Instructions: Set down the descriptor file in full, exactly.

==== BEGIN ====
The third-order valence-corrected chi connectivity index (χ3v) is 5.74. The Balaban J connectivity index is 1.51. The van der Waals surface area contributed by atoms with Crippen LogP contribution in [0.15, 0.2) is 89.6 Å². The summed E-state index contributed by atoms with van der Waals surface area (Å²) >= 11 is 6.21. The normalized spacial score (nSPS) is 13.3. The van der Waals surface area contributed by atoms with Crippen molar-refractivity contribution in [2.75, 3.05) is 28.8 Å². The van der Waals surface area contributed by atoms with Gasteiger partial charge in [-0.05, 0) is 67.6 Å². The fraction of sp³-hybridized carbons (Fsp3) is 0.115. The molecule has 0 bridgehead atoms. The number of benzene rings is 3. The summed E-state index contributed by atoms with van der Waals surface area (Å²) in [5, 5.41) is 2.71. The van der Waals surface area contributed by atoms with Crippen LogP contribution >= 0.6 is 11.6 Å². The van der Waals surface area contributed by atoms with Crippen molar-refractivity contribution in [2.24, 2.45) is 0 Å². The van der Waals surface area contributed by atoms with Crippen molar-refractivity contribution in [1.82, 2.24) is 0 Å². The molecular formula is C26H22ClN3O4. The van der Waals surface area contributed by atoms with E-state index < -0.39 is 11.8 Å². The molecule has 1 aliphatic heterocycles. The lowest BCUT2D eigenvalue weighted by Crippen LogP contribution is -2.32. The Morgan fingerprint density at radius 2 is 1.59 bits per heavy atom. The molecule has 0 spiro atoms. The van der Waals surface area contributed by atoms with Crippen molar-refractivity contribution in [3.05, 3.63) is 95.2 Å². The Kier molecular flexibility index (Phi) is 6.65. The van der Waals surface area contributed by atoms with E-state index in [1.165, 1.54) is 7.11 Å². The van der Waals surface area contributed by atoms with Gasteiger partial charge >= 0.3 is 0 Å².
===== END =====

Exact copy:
The third-order valence-corrected chi connectivity index (χ3v) is 5.74. The Balaban J connectivity index is 1.51. The van der Waals surface area contributed by atoms with Crippen LogP contribution in [0.15, 0.2) is 89.6 Å². The summed E-state index contributed by atoms with van der Waals surface area (Å²) >= 11 is 6.21. The normalized spacial score (nSPS) is 13.3. The van der Waals surface area contributed by atoms with Crippen molar-refractivity contribution in [2.75, 3.05) is 28.8 Å². The van der Waals surface area contributed by atoms with Gasteiger partial charge in [-0.05, 0) is 67.6 Å². The fraction of sp³-hybridized carbons (Fsp3) is 0.115. The molecule has 0 bridgehead atoms. The number of benzene rings is 3. The summed E-state index contributed by atoms with van der Waals surface area (Å²) in [5, 5.41) is 2.71. The van der Waals surface area contributed by atoms with Crippen LogP contribution >= 0.6 is 11.6 Å². The van der Waals surface area contributed by atoms with Crippen molar-refractivity contribution in [2.24, 2.45) is 0 Å². The van der Waals surface area contributed by atoms with Crippen molar-refractivity contribution in [1.82, 2.24) is 0 Å². The molecular formula is C26H22ClN3O4. The van der Waals surface area contributed by atoms with E-state index < -0.39 is 11.8 Å². The molecule has 1 aliphatic heterocycles. The lowest BCUT2D eigenvalue weighted by Crippen LogP contribution is -2.32. The Morgan fingerprint density at radius 2 is 1.59 bits per heavy atom. The molecule has 0 spiro atoms. The van der Waals surface area contributed by atoms with Crippen molar-refractivity contribution in [3.05, 3.63) is 95.2 Å². The Kier molecular flexibility index (Phi) is 6.65. The van der Waals surface area contributed by atoms with E-state index in [1.165, 1.54) is 7.11 Å². The van der Waals surface area contributed by atoms with Gasteiger partial charge >= 0.3 is 0 Å².